That is a lot of stress on your aluminum tubes because of the ones I have seen the tubes oval out a bit under the weight which can ultimately lead to cracks in welds and eventually leaks.
An alternative method is to use the storage blocks I recommend as they won’t crush under the weight.
I’ve have even seen boat owners using a few 55 gallon barrels where they pull the bungs and lay flat. The weight will collapse the barrels and hold it off the ground.
Q: What does dry storage for boats mean?
Dry storage is the process where you take your boat out of the water, keeping it dry from the elements, typically in winter months.
By doing so you can keep the finish and upholstery of your pontoon boat in way better shape, and reduce the money you might need to spend on repairs and cleaning (see how to clean your seats here).
Some marinas will offer dry storage services where they lift your boat out of the water using a crane and track system. This lets them move your pontoon into a dry storage slip, but you will be charged a hefty fee in most cases for the privilege.
The last word…
Standing your pontoon boat on stands or blocks can be hard and if not done correctly could damage your tubes.
Use stands and blocks that are built for purpose, spread them evenly, and take your time.
For all your accessories and/or vinyl flooring visit Pontoon Depot's shop site.
BEST TIME TO COMPLETE BOAT MAINTENANCE
Written by: Skellner
Pic by: Lowe Boats
As the weather cools and you begin donning jackets and hats, don’t forget about your boat. Winter is the perfect time to complete annual maintenance on your boat. Here are four reasons why:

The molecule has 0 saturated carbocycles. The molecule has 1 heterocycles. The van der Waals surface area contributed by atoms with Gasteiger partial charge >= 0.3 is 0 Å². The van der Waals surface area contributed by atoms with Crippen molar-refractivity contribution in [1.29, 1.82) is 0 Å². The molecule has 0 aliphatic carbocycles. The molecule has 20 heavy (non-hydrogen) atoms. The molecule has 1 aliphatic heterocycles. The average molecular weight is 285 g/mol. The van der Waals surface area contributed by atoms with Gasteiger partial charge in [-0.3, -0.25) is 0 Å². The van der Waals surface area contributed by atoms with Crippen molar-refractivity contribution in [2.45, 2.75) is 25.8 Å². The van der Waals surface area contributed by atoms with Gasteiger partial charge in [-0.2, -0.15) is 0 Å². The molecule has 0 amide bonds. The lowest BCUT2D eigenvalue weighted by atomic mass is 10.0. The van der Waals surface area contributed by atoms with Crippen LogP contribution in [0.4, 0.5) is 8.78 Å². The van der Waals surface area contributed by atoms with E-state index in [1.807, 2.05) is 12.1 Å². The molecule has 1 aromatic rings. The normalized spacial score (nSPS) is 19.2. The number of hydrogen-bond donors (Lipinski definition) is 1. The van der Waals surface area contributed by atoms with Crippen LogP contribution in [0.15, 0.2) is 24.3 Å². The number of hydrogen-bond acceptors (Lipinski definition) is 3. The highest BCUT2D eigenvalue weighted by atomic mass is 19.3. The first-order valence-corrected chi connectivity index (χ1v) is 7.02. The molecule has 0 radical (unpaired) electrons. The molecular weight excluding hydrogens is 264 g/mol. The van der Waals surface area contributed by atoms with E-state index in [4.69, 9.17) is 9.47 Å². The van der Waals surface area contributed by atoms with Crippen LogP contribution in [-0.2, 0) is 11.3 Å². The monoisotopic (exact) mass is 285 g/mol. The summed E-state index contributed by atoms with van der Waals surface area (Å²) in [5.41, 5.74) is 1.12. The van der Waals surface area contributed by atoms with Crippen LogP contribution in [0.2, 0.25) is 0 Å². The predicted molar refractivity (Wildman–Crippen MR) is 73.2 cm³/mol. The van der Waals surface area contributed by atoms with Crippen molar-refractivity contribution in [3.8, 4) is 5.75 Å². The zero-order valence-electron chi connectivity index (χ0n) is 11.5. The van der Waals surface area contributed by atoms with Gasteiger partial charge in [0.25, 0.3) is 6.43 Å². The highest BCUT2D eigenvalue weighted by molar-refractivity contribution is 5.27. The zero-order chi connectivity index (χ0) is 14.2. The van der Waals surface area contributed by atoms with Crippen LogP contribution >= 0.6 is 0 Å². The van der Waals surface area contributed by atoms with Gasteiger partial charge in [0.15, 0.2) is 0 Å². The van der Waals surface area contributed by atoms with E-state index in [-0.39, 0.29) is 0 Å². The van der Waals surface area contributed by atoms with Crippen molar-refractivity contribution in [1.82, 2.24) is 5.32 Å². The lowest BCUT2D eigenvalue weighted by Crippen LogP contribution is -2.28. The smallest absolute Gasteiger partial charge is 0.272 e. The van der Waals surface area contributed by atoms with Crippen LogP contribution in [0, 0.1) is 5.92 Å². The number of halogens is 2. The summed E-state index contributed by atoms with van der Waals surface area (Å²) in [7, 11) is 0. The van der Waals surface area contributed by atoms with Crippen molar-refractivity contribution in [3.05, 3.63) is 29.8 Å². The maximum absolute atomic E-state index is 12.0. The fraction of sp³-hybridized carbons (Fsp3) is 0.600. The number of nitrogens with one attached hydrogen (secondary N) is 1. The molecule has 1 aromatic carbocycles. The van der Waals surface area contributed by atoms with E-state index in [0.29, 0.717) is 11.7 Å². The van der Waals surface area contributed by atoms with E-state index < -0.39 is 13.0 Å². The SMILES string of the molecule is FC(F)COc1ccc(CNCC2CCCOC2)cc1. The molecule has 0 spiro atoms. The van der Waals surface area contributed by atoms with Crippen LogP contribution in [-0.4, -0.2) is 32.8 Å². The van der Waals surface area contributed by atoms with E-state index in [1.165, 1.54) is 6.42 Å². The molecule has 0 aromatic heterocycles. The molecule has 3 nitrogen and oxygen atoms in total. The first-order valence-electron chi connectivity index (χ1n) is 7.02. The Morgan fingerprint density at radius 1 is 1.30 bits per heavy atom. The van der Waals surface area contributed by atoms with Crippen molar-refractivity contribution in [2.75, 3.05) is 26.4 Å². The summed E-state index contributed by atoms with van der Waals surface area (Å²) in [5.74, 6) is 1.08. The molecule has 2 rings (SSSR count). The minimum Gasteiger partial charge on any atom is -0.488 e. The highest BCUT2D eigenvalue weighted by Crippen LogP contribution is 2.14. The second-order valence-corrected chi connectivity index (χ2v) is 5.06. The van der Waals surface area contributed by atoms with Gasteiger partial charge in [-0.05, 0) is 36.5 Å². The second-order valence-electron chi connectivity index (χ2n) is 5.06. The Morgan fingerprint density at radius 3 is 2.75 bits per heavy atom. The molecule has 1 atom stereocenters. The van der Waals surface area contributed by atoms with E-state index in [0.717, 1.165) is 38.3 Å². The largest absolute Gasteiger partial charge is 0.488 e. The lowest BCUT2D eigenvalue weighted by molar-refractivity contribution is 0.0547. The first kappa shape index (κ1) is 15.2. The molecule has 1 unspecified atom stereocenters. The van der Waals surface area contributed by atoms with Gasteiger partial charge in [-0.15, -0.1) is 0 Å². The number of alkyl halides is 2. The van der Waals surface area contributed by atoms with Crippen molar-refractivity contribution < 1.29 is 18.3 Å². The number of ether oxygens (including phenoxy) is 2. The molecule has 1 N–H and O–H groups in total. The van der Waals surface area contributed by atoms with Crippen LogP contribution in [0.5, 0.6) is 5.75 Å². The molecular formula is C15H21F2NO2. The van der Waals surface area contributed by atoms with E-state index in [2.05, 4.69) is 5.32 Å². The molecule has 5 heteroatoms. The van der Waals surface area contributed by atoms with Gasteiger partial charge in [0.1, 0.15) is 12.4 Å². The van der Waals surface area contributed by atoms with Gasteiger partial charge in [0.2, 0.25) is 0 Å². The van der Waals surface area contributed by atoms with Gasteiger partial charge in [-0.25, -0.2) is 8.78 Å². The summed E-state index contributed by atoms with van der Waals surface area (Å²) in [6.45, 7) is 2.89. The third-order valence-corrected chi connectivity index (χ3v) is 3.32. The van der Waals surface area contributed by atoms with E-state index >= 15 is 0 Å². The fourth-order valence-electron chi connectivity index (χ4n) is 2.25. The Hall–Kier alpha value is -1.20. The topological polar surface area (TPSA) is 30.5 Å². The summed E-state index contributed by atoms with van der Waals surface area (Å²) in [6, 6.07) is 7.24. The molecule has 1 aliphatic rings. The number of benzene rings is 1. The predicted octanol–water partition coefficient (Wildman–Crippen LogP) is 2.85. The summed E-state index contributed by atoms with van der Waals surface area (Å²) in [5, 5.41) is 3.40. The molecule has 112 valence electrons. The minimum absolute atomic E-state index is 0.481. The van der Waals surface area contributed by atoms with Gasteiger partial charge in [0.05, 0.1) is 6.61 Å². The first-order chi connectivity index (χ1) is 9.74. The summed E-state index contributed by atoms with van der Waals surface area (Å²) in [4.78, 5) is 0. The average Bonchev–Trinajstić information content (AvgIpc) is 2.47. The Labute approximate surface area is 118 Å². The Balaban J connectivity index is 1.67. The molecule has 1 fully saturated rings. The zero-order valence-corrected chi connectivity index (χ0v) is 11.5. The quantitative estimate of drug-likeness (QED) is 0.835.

You’re already not using it
In North Idaho, it can be downright miserable to be out on the water in the winter. With winds, snow and a lack of sun, it’s much more fun to indoors! So since you’re not planning on using your boat anyway, winter is a great time to have routine marine maintenance done!
It’s in storage
If you’re storing your boat in Hagadone Marine’s indoor storage facility (LINK:https://www.hagadonemarine.com/storage/ ), it’s easy for our staff to complete routine maintenance, all while ensuring the safety of your craft. And if you’re storing your boat with us, we’ll even pick it up in the fall and drop it off in the spring.
Be ready when the sun comes out
Don’t wait in lines or take extra time to change fluids, run a fuel check or look over pumps and gauges. Instead, get this kind of annual maintenance during the winter. You won’t be vying for limited spots at your service provider — you can bet at the first sign of sun, people will flock to service providers like Hagadone Marine to get their boat services. Instead, be ready on your own schedule. You never know when the first nice day will be!
Don’t neglect your investment